Coadministration of bosentan 500 mg twice daily for 6 days decreases the plasma concentrations of both S-warfarin (a CYP2C9 substrate) and R-warfarin (a CYP3A4 substrate) by 29 and 38%, respectively. Clinical experience with concomitant administration of bosentan and warfarin in patients with pulmonary arterial hypertension did not show clinically relevant changes in INR or warfarin dosage compared to baseline values. In addition, the need to change the warfarin dosage during clinical trials due to changes in INR or adverse events has been reported to be similar for patients receiving bosentan or placebo. One case report has documented a reduction in INR and increased warfarin dosage requirement (by 64%) when bosentan was coadministered with warfarin. Monitor INR closely when bosentan is initiated or discontinued in patients who are stabilized on warfarin therapy.
Tibolone has been reported to augment the anticoagulant effect of warfarin due to tibolone's ability to increase fibrinolytic activity; in addition, increased INRs have been reported in warfarin-treated patients after initiation of tibolone. Monitor for an increased INR and symptoms of bleeding as needed during concomitant therapy.
Drug interactions with fish oil, omega-3 fatty acids are unclear at this time. However, because fish oil, omega-3 fatty acids inhibit platelet aggregation  , caution is advised when fish oils are used concurrently with anticoagulants, platelet inhibitors, or thrombolytic agents. Theoretically, the risk of bleeding may be increased, but some studies that combined these agents did not produce clinically significant bleeding events. In one placebo-controlled, randomized, double-blinded, parallel study, patients receiving stable, chronic warfarin therapy were administered various doses of fish oil supplements to determine the effect on INR determinations. Patients were randomized to receive a 4-week treatment period of either placebo or 3 or 6 grams of fish oil daily. Patients were followed on a twice-weekly basis for INR determinations and adverse reactions. There was no statistically significant difference in INRs between the placebo or treatment period within each group. There was also no difference in INRs found between groups. One episode of ecchymosis was reported, but no major bleeding episodes occurred. The authors concluded that fish oil supplementation in doses of 3—6 grams per day does not have a statistically significant effect on the INR of patients receiving chronic warfarin therapy. However, an increase in INR from 2.8 to 4.3 in a patient stable on warfarin therapy has been reported when increasing the dose of fish oil, omega-3 fatty acids from 1 gram/day to 2 grams/day. The INR decreased once the patient decreased her dose of fish oil to 1 gram/day. This implies that a dose-related effect of fish oil on warfarin may be possible. Patients receiving warfarin that initiate concomitant fish oil therapy should have their INR monitored more closely and the dose of warfarin adjusted accordingly.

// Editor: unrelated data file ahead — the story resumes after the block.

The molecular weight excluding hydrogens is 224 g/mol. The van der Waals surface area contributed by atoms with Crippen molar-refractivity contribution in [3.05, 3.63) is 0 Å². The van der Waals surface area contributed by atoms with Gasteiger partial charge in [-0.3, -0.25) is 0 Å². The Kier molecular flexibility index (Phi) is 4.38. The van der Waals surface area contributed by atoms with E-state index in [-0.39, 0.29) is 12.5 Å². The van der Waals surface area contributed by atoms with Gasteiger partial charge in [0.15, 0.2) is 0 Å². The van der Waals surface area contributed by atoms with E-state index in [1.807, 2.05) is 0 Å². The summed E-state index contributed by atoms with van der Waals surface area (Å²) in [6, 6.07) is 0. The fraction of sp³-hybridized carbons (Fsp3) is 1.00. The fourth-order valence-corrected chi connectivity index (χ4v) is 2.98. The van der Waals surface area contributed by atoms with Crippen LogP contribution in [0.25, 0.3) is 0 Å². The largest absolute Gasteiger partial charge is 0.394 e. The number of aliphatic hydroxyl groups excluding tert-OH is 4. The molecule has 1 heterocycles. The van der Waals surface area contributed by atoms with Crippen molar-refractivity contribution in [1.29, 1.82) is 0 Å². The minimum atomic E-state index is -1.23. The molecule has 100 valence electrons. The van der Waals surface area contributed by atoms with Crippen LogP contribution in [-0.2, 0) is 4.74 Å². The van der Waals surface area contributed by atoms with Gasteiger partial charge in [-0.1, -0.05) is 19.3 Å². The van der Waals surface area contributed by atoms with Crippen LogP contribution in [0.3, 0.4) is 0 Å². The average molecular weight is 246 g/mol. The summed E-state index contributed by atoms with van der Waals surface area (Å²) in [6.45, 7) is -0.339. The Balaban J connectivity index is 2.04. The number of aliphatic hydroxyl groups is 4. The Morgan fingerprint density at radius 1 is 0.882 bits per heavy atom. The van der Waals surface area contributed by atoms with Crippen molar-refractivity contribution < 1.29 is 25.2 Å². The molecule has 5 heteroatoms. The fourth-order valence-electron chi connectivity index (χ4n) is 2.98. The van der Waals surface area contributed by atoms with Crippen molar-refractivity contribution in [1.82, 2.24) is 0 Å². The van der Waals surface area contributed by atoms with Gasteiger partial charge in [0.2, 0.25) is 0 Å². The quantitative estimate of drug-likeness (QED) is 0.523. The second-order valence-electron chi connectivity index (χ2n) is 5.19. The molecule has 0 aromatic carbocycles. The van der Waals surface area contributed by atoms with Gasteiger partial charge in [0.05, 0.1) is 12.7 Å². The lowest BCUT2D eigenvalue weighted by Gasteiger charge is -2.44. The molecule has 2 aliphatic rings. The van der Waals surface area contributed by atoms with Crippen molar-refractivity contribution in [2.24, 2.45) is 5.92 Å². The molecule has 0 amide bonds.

Coadministration of warfarin with aprepitant may result in a clinically significant decrease in warfarin serum concentrations and in the International Normalized Ratio (INR). Aprepitant is an inducer of isoenzyme CYP2C9, an enzyme involved in warfarin metabolism. In patients receiving chronic warfarin, the INR should be closely monitored during the 2 week period (particularly at 7—10 days) following initiation of the aprepitant dosage regimen (3 days) with each chemotherapy cycle. Studies have noted a 34% decrease in S-warfarin trough concentrations, accompanied by a 14% decrease in the INR at five days following completion of the aprepitant regimen.
A possible drug interaction between ropinirole and warfarin has been reported clinically, with a resultant increase in the INR. While no signs of bleeding occurred in the reported case, the increase in INR necessitated a warfarin dosage adjustment during concurrent treatment. After ropinirole was discontinued, the warfarin dosage had to be adjusted upward. Closely monitor the INR when starting or stopping ropinirole therapy in a patient stabilized on warfarin.
Warfarin therapy can be affected by changes in dietary intake of vitamin K. Orlistat doses of 120 mg three times per day administered orally for 16 days in 12 normal-weight subjects did not appear to alter undercarboxylated osteocalcin, a marker of vitamin K nutritional status. No changes in the pharmacokinetics or pharmacodynamics (PT and serum Factor VII) of warfarin were noted following a single 30 mg dose of Coumadin® in a placebo-controlled, randomized, third-party blind, two-way crossover study. However, vitamin K levels tended to decrease in patients taking orlistat. Since vitamin K1 (phytonadione, vitamin K1) absorption may be affected by orlistat, patients on chronic stable doses of warfarin should be monitored closely for changes in coagulation parameters when orlistat is prescribed; some experts recommend that the INR be monitored weekly during the first month of orlistat therapy.